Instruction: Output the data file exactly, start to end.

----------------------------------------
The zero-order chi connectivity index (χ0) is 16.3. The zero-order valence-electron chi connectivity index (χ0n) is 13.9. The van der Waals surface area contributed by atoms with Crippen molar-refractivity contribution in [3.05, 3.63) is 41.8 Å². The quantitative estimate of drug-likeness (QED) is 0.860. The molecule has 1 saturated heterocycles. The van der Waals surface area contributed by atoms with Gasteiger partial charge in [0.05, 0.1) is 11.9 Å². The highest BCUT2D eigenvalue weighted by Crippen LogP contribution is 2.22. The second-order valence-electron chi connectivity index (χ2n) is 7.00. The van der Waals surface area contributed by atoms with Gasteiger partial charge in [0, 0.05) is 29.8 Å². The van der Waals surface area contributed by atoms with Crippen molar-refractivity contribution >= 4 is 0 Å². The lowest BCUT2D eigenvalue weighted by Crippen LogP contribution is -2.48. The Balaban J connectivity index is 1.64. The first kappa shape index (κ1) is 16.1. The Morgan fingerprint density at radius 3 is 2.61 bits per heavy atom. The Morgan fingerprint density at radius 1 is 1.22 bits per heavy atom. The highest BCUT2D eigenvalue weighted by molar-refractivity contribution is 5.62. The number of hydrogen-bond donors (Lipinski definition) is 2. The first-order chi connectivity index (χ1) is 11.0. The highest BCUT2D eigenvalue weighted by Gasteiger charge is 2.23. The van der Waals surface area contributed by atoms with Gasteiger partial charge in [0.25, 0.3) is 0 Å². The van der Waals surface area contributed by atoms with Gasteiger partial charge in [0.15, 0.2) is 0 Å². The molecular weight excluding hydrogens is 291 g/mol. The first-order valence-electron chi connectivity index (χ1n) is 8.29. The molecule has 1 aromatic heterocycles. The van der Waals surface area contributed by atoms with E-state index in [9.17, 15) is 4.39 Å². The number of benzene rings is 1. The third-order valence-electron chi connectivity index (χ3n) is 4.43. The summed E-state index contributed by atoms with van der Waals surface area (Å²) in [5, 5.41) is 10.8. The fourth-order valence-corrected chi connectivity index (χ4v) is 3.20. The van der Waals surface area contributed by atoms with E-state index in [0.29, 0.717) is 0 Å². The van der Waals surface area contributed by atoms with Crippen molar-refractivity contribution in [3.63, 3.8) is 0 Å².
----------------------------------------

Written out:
The zero-order chi connectivity index (χ0) is 16.3. The zero-order valence-electron chi connectivity index (χ0n) is 13.9. The van der Waals surface area contributed by atoms with Crippen molar-refractivity contribution in [3.05, 3.63) is 41.8 Å². The quantitative estimate of drug-likeness (QED) is 0.860. The molecule has 1 saturated heterocycles. The van der Waals surface area contributed by atoms with Gasteiger partial charge in [0.05, 0.1) is 11.9 Å². The highest BCUT2D eigenvalue weighted by Crippen LogP contribution is 2.22. The second-order valence-electron chi connectivity index (χ2n) is 7.00. The van der Waals surface area contributed by atoms with Gasteiger partial charge in [0, 0.05) is 29.8 Å². The van der Waals surface area contributed by atoms with Crippen molar-refractivity contribution >= 4 is 0 Å². The lowest BCUT2D eigenvalue weighted by Crippen LogP contribution is -2.48. The Balaban J connectivity index is 1.64. The first kappa shape index (κ1) is 16.1. The Morgan fingerprint density at radius 3 is 2.61 bits per heavy atom. The Morgan fingerprint density at radius 1 is 1.22 bits per heavy atom. The highest BCUT2D eigenvalue weighted by molar-refractivity contribution is 5.62. The number of hydrogen-bond donors (Lipinski definition) is 2. The first-order chi connectivity index (χ1) is 11.0. The highest BCUT2D eigenvalue weighted by Gasteiger charge is 2.23. The van der Waals surface area contributed by atoms with Gasteiger partial charge in [0.25, 0.3) is 0 Å². The van der Waals surface area contributed by atoms with Gasteiger partial charge in [0.15, 0.2) is 0 Å². The molecular weight excluding hydrogens is 291 g/mol. The first-order valence-electron chi connectivity index (χ1n) is 8.29. The molecule has 1 aromatic heterocycles. The van der Waals surface area contributed by atoms with E-state index in [9.17, 15) is 4.39 Å². The number of benzene rings is 1. The third-order valence-electron chi connectivity index (χ3n) is 4.43. The summed E-state index contributed by atoms with van der Waals surface area (Å²) in [5, 5.41) is 10.8. The fourth-order valence-corrected chi connectivity index (χ4v) is 3.20. The van der Waals surface area contributed by atoms with E-state index in [0.29, 0.717) is 0 Å². The van der Waals surface area contributed by atoms with Crippen molar-refractivity contribution in [3.63, 3.8) is 0 Å².